This architectural, religious and cultural landmark is among the most popular and sought out destinations in all of Saint Petersburg.It was built as a monument to Alexander II the Liberator. Boasting over 7,000 square meters of mosaics it is one of the most lavishly decorated churches in the world; constructed in the Russian Old-Style with gold draped domes and parapets of the style classically associated with Russian architecture. Allow a couple hours if you want to take a tour or are very interested in taking in all the art as it does get very crowded. An hour will be enough for families who simply want to get a feel for this beautiful site.
Address: Dvortsovaya Square, 2, St. Petersburg 190000 , Russia
Phone: +7 (812) 710-90-79
Hours: Tuesday, Thursday – Sunday from 10:30AM – 6PM, Wednesday from 10:30AM – 9PM, closed Mondays.
Admission: 400 Rubles (Approx $12 as of the date of this publication) for adults, children are free. Additional charge for some exhibits. Contact for tour information and prices.
One of the most famous palaces in the world, The Winter Palace, houses one of the largest and most famous art museums in the world, the Hermitage Museum. Four hours blocked out may seem like a lot but it will barely be enough to scratch the surface of a museum with over 2.7 million exhibits. To spend a minute in front of each piece of art would take 8 years. Russian art and historical pieces meet with famous paintings by Van Gogh, Cezanne, Picasso, and Monet just to name a few. Be aware of the size and the fact that it does get very crowded when travelling with children. Consider contacting them about a tour or booking through one of many private companies that bring tours in.
They say that the way to a man’s heart is through his stomach; so let Saint Petersburg win you over with it’s local cuisine and famed delicacies like caviar. A fantastic way to get a local’s angle on the city is to visit one of their markets. Bustling centers of local industry, Russian markets will find you in the midst of a busy floor, with vendors shouting and waving their stock at you to try and entice purchases. Sample a few things and grab an authentic bite to eat before maybe making off with a gift or two for loved ones back home. The famed Kuznechny Market makes the most sense to this itinerary as it will be right on your way. However if you are willing to go a few minutes out of your way Sennoi Market will take you through a slightly different part of the city with older buildings.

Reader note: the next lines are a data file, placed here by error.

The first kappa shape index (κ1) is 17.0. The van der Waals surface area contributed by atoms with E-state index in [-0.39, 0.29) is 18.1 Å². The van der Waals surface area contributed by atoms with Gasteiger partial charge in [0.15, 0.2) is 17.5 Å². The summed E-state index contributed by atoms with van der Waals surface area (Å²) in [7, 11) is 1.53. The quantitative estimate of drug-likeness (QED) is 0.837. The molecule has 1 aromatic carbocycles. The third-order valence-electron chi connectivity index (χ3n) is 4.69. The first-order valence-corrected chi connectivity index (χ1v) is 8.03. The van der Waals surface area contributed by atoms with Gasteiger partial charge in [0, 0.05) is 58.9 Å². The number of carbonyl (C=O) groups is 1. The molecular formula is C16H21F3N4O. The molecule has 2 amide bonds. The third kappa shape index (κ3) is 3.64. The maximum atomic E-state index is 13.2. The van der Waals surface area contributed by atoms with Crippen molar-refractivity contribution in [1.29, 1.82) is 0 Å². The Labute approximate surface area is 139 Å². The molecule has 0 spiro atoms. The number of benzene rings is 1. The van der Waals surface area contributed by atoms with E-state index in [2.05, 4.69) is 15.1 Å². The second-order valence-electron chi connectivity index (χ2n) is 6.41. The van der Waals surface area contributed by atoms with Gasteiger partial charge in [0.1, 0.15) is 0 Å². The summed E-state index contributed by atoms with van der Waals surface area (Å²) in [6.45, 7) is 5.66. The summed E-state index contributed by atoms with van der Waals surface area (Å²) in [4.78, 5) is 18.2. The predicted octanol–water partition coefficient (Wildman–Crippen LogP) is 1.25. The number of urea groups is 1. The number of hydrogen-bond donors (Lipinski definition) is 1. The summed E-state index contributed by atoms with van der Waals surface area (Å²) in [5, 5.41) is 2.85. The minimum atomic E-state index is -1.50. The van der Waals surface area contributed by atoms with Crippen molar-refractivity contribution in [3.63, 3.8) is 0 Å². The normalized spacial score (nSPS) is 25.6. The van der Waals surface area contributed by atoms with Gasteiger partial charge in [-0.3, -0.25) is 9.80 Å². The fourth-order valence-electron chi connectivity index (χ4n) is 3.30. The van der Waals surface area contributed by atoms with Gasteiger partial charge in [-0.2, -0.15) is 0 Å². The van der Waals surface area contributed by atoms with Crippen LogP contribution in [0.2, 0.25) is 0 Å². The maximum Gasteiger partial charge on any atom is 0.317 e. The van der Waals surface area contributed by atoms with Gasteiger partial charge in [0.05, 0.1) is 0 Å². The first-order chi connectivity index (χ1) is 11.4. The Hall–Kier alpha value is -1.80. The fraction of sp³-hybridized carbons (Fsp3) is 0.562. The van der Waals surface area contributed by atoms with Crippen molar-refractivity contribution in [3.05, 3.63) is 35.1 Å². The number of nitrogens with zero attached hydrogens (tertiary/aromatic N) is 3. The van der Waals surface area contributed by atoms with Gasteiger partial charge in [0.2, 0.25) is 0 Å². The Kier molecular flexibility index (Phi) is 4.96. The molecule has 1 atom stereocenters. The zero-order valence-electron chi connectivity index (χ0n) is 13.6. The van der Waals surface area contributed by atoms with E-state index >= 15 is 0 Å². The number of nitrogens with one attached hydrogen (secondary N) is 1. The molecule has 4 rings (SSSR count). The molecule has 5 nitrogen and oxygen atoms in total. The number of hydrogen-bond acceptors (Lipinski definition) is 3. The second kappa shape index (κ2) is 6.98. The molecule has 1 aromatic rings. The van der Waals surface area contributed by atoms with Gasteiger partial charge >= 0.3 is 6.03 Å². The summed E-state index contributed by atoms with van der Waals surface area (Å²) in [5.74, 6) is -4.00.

Address: Petropavlovskaya Fortress, 3, St. Petersburg 197046, Russia
Phone: +7 (812) 230-64-31
Hours: 10AM – 7PM Monday – Friday, Sunday. 10AM – 6:45PM Saturday.
Admission: 350 rubles Adults, 180 students, 130 seniors (Approx $10, $5 and $4 as of the date of this publication) for general admission, extra charges for certain exhibits, see website for details. Public tours included in cost of admission, eave every ½ hour. Call or go online to book. Private tours can be negotiated by contacting them or booking with an outside service.
Built in 1703 by Peter the Great this was the first construction site in the city. It was originally built as a fortress but was used as a prison for political dissidents under the tsars. Eventually it would become the burial vault of Romanov family, the City History Museum, the Mint and the Peter and Paul Cathedral. It is worth noting that the grounds are free, with the admission being charged for the various museums on site. The grounds also provide home to a host of cafes and souvenir stands for the family that needs a break from the heavier art and historical material. This is one of theose stops that can be what you make of it. Take in some fascinating information or simply relax at a destination with fantastic river views and old Russian flavor.